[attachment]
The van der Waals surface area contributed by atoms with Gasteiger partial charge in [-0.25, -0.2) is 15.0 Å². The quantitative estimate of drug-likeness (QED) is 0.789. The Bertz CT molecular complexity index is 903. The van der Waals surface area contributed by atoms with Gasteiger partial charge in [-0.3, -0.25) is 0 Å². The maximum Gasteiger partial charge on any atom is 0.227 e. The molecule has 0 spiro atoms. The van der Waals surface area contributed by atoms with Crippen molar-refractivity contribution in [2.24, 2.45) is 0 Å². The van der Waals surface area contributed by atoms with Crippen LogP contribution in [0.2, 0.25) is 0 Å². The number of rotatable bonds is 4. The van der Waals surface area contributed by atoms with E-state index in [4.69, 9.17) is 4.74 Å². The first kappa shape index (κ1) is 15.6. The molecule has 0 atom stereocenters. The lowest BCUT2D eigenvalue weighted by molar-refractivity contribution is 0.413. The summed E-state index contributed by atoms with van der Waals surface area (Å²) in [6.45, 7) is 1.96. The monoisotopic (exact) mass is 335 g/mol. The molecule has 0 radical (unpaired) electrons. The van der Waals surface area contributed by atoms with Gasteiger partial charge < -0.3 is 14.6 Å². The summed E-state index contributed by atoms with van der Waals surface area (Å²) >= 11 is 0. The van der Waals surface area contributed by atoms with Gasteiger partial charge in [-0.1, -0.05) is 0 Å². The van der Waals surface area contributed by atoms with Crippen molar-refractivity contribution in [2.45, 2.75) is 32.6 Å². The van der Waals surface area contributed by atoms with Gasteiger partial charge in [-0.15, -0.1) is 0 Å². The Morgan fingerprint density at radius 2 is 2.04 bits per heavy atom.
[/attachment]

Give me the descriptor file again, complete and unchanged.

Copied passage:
The van der Waals surface area contributed by atoms with Gasteiger partial charge in [-0.25, -0.2) is 15.0 Å². The quantitative estimate of drug-likeness (QED) is 0.789. The Bertz CT molecular complexity index is 903. The van der Waals surface area contributed by atoms with Gasteiger partial charge in [-0.3, -0.25) is 0 Å². The maximum Gasteiger partial charge on any atom is 0.227 e. The molecule has 0 spiro atoms. The van der Waals surface area contributed by atoms with Crippen molar-refractivity contribution in [2.24, 2.45) is 0 Å². The van der Waals surface area contributed by atoms with Crippen LogP contribution in [0.2, 0.25) is 0 Å². The number of rotatable bonds is 4. The van der Waals surface area contributed by atoms with E-state index in [4.69, 9.17) is 4.74 Å². The first kappa shape index (κ1) is 15.6. The molecule has 0 atom stereocenters. The lowest BCUT2D eigenvalue weighted by molar-refractivity contribution is 0.413. The summed E-state index contributed by atoms with van der Waals surface area (Å²) in [6.45, 7) is 1.96. The monoisotopic (exact) mass is 335 g/mol. The molecule has 0 radical (unpaired) electrons. The van der Waals surface area contributed by atoms with Gasteiger partial charge < -0.3 is 14.6 Å². The summed E-state index contributed by atoms with van der Waals surface area (Å²) >= 11 is 0. The van der Waals surface area contributed by atoms with Gasteiger partial charge in [-0.1, -0.05) is 0 Å². The van der Waals surface area contributed by atoms with Crippen molar-refractivity contribution in [2.45, 2.75) is 32.6 Å². The van der Waals surface area contributed by atoms with Gasteiger partial charge in [-0.15, -0.1) is 0 Å². The Morgan fingerprint density at radius 2 is 2.04 bits per heavy atom.